Many people and estate planners have probably heard of a power of attorney, but may wonder exactly what one does and how to get one. A power of attorney document gives another individual the power to make important decisions on behalf of the party executing the power of attorney and conduct their financial affairs, or direct their medical care and treatment.

Estate planning includes planning for the event that the estate planner becomes incapacitated. This can include planning for how their medical and financial affairs will be managed. Estate planning laws can impact what types of decisions are permitted according to the power of attorney legal document the party has.

In addition, there are other types of powers of attorney that estate planners should also be familiar with. Estate planners should know the limits and impacts of both a power or attorney for their financial affairs and a power of attorney for medical treatment, also referred to as an advanced healthcare directive in some circumstances. Powers of attorney can help when the estate planner needs to plan for their financial affairs or medical care if they become incapacitated.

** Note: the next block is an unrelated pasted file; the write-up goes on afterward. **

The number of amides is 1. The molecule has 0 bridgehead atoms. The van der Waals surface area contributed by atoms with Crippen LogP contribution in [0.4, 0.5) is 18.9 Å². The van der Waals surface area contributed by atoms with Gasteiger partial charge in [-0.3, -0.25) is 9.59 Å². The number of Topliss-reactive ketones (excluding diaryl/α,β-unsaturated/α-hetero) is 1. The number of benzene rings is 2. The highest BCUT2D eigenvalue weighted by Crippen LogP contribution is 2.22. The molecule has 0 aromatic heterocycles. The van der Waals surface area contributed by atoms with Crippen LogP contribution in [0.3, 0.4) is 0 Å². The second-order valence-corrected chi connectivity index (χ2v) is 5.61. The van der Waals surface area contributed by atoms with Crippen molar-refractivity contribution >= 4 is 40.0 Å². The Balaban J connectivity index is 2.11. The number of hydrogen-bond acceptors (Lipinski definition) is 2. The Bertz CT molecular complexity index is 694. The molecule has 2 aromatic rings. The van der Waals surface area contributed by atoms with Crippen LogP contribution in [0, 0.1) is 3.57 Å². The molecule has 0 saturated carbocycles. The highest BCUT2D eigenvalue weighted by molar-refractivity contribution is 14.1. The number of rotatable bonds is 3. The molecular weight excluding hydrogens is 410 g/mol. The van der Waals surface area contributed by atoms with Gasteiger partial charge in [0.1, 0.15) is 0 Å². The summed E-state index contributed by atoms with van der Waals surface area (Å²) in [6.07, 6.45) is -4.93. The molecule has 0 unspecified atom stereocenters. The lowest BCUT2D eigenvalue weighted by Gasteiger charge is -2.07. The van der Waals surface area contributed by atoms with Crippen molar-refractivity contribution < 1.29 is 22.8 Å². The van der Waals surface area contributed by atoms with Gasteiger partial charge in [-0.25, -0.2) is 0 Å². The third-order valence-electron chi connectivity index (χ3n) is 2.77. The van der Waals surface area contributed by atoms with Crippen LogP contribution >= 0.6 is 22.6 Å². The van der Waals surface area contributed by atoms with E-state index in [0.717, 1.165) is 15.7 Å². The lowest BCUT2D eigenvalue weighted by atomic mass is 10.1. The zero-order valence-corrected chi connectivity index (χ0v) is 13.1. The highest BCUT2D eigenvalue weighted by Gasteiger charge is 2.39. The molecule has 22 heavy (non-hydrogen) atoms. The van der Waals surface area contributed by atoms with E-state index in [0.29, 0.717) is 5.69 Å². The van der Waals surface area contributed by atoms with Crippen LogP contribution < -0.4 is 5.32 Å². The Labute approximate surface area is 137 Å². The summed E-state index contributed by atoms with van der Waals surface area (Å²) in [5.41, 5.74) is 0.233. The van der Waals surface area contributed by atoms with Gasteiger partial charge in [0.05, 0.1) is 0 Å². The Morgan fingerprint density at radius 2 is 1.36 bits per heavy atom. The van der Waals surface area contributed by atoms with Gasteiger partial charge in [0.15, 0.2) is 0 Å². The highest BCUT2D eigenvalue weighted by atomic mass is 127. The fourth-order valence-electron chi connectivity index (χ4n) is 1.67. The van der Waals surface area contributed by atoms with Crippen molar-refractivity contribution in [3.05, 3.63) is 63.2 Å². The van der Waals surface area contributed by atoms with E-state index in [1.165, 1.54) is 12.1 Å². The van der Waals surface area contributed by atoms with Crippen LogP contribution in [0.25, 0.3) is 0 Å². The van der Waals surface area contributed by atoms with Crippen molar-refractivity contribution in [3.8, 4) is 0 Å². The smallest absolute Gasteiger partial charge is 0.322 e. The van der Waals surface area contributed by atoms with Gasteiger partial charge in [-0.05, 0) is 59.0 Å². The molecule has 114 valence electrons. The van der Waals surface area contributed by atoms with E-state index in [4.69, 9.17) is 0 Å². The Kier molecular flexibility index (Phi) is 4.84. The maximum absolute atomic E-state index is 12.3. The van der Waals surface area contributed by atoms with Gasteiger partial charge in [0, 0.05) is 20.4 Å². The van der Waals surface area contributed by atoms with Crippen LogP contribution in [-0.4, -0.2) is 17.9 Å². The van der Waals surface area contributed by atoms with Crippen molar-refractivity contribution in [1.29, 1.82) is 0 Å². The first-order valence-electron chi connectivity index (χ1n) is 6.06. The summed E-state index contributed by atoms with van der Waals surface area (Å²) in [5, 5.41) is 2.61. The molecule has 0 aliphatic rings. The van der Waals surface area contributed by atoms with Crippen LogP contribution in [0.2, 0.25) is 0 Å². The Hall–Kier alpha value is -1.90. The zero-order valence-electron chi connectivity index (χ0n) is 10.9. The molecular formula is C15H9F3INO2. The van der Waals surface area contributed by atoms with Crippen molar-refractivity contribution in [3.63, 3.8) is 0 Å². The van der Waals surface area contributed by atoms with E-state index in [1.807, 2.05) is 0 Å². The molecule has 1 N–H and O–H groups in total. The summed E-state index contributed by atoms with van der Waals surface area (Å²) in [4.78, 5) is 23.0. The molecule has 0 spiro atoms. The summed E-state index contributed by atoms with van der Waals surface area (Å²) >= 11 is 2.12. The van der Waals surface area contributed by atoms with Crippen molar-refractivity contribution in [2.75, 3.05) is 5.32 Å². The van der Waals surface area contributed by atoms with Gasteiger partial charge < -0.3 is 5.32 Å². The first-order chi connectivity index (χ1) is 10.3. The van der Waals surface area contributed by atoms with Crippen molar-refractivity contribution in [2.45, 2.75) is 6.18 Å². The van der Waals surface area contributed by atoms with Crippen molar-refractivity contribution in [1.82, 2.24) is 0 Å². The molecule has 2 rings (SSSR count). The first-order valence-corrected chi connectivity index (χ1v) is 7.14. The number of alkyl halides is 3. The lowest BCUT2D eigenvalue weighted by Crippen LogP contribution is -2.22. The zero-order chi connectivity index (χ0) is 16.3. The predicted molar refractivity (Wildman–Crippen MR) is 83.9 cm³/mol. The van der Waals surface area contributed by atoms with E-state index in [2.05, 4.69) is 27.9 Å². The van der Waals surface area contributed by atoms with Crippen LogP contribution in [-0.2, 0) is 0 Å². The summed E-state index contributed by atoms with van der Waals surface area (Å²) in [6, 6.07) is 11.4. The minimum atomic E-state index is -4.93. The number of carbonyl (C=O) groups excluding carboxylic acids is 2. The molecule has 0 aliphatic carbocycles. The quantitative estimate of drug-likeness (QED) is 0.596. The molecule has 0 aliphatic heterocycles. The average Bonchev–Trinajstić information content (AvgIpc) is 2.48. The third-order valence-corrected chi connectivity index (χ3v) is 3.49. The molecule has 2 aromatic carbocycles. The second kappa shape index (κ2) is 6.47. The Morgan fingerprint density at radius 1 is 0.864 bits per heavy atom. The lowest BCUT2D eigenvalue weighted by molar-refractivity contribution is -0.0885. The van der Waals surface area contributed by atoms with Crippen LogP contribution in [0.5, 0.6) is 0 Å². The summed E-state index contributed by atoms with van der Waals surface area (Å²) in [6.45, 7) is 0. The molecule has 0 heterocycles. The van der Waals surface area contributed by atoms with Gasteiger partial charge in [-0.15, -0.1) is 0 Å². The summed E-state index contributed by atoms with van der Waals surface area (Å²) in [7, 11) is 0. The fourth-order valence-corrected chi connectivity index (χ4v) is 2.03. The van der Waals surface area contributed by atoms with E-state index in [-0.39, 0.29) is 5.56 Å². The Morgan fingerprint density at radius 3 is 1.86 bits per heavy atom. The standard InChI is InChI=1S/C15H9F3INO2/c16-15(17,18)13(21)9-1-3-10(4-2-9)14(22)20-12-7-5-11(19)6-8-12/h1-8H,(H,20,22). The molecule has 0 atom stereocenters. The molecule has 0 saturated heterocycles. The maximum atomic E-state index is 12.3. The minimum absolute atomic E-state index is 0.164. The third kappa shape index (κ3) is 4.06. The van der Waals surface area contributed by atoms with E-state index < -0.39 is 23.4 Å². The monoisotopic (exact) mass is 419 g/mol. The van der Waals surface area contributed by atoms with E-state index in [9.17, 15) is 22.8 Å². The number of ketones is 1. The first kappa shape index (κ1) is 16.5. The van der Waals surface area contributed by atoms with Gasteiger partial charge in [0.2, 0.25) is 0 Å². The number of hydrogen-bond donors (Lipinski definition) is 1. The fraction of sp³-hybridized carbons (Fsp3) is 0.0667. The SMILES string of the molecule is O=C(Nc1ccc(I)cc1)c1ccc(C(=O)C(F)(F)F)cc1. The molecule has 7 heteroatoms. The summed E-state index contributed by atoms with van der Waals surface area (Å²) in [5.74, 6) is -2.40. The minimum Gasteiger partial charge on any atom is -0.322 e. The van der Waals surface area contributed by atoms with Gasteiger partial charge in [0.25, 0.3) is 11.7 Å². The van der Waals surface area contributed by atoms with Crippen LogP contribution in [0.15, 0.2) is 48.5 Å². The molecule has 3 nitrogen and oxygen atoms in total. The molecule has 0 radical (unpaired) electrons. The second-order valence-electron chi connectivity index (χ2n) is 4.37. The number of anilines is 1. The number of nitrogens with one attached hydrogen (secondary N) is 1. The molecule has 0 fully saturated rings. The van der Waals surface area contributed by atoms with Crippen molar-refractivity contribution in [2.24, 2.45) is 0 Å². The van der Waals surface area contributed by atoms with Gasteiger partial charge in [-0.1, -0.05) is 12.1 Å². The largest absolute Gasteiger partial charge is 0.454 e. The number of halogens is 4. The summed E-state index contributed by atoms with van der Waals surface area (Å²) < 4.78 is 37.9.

Estate planning in many ways is about planning for the future and ensuring the estate planner’s wishes will be followed and that loved ones and family members will taken care of according to the wishes of the estate planner. Estate planners should be familiar with what a power of attorney can help with and the peace of mind having one can provide.